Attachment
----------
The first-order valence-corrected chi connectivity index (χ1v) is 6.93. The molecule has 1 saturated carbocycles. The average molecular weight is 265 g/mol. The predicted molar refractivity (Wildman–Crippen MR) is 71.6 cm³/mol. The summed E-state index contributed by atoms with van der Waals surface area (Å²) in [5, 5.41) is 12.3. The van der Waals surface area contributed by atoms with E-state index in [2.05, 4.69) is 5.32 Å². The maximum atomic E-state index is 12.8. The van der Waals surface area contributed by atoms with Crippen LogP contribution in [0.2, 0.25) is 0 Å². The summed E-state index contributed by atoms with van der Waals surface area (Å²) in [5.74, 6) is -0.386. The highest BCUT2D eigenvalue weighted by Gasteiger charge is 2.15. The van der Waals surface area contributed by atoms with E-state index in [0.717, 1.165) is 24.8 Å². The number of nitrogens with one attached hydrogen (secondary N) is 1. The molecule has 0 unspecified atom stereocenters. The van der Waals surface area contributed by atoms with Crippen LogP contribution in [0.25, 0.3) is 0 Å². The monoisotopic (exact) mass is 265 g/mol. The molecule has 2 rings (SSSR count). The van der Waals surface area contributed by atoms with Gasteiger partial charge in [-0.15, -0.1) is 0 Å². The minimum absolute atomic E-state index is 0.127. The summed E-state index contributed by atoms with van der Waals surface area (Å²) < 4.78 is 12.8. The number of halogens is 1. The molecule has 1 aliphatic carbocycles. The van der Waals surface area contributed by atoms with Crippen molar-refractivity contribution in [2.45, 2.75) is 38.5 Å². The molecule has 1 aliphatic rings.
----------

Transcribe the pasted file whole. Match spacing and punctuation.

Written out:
The first-order valence-corrected chi connectivity index (χ1v) is 6.93. The molecule has 1 saturated carbocycles. The average molecular weight is 265 g/mol. The predicted molar refractivity (Wildman–Crippen MR) is 71.6 cm³/mol. The summed E-state index contributed by atoms with van der Waals surface area (Å²) in [5, 5.41) is 12.3. The van der Waals surface area contributed by atoms with E-state index in [2.05, 4.69) is 5.32 Å². The maximum atomic E-state index is 12.8. The van der Waals surface area contributed by atoms with Crippen LogP contribution in [0.2, 0.25) is 0 Å². The summed E-state index contributed by atoms with van der Waals surface area (Å²) in [5.74, 6) is -0.386. The highest BCUT2D eigenvalue weighted by Gasteiger charge is 2.15. The van der Waals surface area contributed by atoms with E-state index in [0.717, 1.165) is 24.8 Å². The number of nitrogens with one attached hydrogen (secondary N) is 1. The molecule has 0 unspecified atom stereocenters. The van der Waals surface area contributed by atoms with Crippen LogP contribution in [0.25, 0.3) is 0 Å². The monoisotopic (exact) mass is 265 g/mol. The molecule has 2 rings (SSSR count). The van der Waals surface area contributed by atoms with Gasteiger partial charge in [-0.15, -0.1) is 0 Å². The minimum absolute atomic E-state index is 0.127. The summed E-state index contributed by atoms with van der Waals surface area (Å²) < 4.78 is 12.8. The number of halogens is 1. The molecule has 1 aliphatic carbocycles. The van der Waals surface area contributed by atoms with Crippen molar-refractivity contribution in [2.45, 2.75) is 38.5 Å². The molecule has 1 aliphatic rings.